History of beer cork
Many great ideas come out unexpectedly, literally overwhelming everyone with their simplicity. Sometimes, however, they are the result of long thinking and continuous searching.
The American inventor William Painter (1838-1906) had more than 80 patented inventions by the end of the nineteenth century. However, they were not popular due to their specificity and narrow focus and, accordingly, did not bring real income to the inventor.
William Painter began to think of an invention related to consumer goods and found a solution. By the end of the century before last the industry had completely switched to glass bottles, but the problem of hermeticity and preservation of carbonated drinks had not been solved by that time. Some of the bottle caps were leaky, while others, due to poor materials, were affecting the quality of the beverage.
In 1891 an American inventor solved this problem. The new cork had a corrugated flange edge and a thin inlay disk on the bottom made of cork or special paper to seal the bottle and to protect the metal of the cork and the drink from contact. The first round was won: a new cork, called the Crown Cork, was registered on February 2, 1892 with Patent No. 468258. It remained to fit the bottle with this cork.
Over the next few years William Painter succeeded in convincing bottle manufacturers to make a ridge on the neck for the “crown” to cling to, and in 1898 he developed a special foot-powered cork press (with which an experienced operator could seal 24 bottles in minute).
Over time, manufacturers appreciated the new invention and began to produce bottles with a standard unified neck. The new cork gained popularity in the world, but it was not the only one – it also had some disadvantages. It could only be used once and was discarded when the bottle was opened, but it is still the most popular today. I myself use such a manual cap crowner in my laboratory.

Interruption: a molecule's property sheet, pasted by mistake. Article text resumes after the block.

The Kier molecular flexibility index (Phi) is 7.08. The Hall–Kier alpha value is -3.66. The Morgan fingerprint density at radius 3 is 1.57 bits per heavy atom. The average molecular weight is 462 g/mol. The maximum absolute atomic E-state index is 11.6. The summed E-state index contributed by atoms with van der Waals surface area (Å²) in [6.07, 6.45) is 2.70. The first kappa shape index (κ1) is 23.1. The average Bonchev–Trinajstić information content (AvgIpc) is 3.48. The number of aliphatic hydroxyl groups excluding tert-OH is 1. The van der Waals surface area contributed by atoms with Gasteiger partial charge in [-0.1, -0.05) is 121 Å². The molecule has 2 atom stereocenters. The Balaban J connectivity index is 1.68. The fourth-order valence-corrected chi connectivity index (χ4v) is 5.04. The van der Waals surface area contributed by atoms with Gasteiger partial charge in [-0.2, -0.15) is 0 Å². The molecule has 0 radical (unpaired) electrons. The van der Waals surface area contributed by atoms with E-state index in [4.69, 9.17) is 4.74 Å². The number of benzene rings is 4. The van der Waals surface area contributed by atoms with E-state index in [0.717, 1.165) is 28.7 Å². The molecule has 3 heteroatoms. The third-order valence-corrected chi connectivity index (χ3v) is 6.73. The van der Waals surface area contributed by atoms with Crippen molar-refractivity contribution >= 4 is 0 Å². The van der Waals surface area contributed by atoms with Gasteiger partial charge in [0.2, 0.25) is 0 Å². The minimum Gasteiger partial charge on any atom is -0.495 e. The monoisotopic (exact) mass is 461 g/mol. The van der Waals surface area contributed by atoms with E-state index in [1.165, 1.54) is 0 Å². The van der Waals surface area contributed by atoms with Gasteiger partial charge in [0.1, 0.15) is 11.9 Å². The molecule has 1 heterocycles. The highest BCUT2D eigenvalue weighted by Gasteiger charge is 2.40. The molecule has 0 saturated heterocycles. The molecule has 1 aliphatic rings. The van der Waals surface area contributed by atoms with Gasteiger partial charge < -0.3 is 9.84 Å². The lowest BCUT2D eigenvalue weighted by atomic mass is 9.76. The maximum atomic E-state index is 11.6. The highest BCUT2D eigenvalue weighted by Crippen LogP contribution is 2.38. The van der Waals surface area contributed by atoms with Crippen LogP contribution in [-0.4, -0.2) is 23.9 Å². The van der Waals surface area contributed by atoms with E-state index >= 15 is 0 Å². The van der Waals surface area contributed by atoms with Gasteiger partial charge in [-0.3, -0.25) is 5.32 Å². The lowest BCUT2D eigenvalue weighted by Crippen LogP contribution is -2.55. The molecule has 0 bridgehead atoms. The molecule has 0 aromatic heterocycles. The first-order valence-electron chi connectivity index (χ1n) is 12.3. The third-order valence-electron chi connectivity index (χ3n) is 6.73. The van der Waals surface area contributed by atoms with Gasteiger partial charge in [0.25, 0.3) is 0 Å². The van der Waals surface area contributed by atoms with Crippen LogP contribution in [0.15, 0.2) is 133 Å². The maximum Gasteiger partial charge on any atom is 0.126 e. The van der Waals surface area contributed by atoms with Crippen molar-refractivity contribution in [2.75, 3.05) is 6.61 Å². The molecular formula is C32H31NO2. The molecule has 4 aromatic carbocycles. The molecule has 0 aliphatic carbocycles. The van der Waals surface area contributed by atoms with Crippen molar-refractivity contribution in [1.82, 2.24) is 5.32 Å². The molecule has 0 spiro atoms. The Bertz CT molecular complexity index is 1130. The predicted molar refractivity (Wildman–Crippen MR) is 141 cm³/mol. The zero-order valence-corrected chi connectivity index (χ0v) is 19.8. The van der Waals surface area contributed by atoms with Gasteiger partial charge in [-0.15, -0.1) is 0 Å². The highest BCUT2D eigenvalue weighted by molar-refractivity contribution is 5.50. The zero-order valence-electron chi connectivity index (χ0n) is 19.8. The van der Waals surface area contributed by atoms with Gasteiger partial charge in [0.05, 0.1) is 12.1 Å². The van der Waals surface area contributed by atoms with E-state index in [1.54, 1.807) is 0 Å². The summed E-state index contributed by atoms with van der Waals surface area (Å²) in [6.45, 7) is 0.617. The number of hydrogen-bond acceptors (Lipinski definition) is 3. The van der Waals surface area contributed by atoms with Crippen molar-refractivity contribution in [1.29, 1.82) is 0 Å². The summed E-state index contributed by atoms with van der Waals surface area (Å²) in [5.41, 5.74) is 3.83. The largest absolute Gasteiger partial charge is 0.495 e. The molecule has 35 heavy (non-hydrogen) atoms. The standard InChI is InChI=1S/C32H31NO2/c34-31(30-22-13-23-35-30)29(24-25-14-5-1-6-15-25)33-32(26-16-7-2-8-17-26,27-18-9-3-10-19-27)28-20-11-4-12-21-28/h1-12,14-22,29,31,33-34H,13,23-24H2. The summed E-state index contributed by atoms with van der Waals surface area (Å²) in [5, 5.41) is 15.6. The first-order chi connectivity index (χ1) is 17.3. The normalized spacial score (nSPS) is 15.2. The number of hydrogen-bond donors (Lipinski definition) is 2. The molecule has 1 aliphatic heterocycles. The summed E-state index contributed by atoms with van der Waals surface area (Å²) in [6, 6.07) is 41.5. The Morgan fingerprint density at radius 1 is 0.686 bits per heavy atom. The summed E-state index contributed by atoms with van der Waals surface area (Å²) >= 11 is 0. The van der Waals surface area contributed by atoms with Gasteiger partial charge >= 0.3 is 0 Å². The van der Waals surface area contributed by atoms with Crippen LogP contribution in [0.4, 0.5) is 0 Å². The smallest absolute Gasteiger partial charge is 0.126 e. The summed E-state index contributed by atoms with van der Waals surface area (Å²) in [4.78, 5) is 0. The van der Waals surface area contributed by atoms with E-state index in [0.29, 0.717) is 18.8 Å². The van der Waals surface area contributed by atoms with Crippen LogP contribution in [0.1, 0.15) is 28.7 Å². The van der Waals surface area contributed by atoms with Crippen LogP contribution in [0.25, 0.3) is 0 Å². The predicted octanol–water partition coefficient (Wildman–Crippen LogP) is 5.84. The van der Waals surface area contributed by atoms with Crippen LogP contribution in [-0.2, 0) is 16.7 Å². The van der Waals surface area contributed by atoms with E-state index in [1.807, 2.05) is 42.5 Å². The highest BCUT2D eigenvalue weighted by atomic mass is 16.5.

The manufacturers are happy, but the consumers, not so much. The “Twist off” cork was invented precisely for these “hard-working” people. Its prototype was the classic Crown Cork. In the new version, were removed teeth, which are crimped when closing and inside the cork was squeezed out obliquely guide. This way, no special bottle opener is needed to open a twist off bottle. It is enough to turn the cap by a quarter of a turn. It also has the advantage that if there is any beer left in the bottle, which is not a typical, but possible, situation, the cap can be put back on.
The Ring-pull crown cork has been very popular in recent years. Its prototype was the once popular “disposable bottle caps ” The essence remains the same, but a small flap of metal has been replaced by a very convenient ring. This ring fits comfortably on the finger and guarantees the opening of the bottle on the first try. This is my favorite kind of cork – I pull the ring, open the bottle in a second and no longer need to get distracted. What could be better?
Even today, some manufacturers continue to produce beer with real corks like wine corks. Unlike wine corks, they are not completely sunk in, but are mushroom-shaped, with the cap located above the neck of the bottle. For safety reasons, such corks are usually wire-framed to the bottle neck. Of course, this cork is a more expensive, but it is not used for cheap beer. The non-standard cork often emphasizes the “unbreakable connection of times”. They say that this is the same beer that was brewed by monks in the Middle Ages. 😊 And the opening process itself takes a certain amount of time, creating a sense of waiting in anticipation of a festive encounter with the beautiful.
And, lastly, a cork called Flip cork. They are reusable corks. They are a rigid wire frame with a ceramic cork and a rubber gasket. This framework is attached to the bottle (for this purpose, there are two recesses on the bottle neck). These corks can be used repeatedly with the bottle. They are not as popular as ordinary crown cork, but they have their niche in the beer market. Their most important advantage is that the bottle can be used with the cork many times, even at home. These bottles are widely used in factory laboratories for sampling and other needs.
More than a hundred years have passed since the first carbonated beverage cork was invented. Progress does not stand still. Other types of packaging have been invented and enjoy well-deserved popularity, but they all occupy only a certain niche in the market. The most popular and the most reliable in all respects is still considered to be the cork, invented in the far nineteenth century.